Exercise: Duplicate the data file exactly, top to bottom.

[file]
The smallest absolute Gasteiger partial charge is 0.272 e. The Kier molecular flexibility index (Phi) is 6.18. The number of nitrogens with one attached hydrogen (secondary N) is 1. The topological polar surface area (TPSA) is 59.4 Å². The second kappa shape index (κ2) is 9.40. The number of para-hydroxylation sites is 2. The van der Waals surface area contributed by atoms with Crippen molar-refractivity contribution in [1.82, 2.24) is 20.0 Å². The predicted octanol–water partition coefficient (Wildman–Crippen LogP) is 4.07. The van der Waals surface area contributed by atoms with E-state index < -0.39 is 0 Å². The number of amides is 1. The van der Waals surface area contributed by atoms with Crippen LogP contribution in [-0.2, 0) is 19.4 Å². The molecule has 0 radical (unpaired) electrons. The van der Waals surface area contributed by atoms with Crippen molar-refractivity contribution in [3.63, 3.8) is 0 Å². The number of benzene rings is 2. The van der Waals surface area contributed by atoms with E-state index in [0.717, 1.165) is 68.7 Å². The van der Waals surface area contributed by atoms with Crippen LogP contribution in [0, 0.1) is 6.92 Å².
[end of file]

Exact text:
The smallest absolute Gasteiger partial charge is 0.272 e. The Kier molecular flexibility index (Phi) is 6.18. The number of nitrogens with one attached hydrogen (secondary N) is 1. The topological polar surface area (TPSA) is 59.4 Å². The second kappa shape index (κ2) is 9.40. The number of para-hydroxylation sites is 2. The van der Waals surface area contributed by atoms with Crippen molar-refractivity contribution in [1.82, 2.24) is 20.0 Å². The predicted octanol–water partition coefficient (Wildman–Crippen LogP) is 4.07. The van der Waals surface area contributed by atoms with E-state index < -0.39 is 0 Å². The number of amides is 1. The van der Waals surface area contributed by atoms with Crippen LogP contribution in [-0.2, 0) is 19.4 Å². The molecule has 0 radical (unpaired) electrons. The van der Waals surface area contributed by atoms with Crippen molar-refractivity contribution in [3.63, 3.8) is 0 Å². The number of benzene rings is 2. The van der Waals surface area contributed by atoms with E-state index in [0.717, 1.165) is 68.7 Å². The van der Waals surface area contributed by atoms with Crippen LogP contribution in [0, 0.1) is 6.92 Å².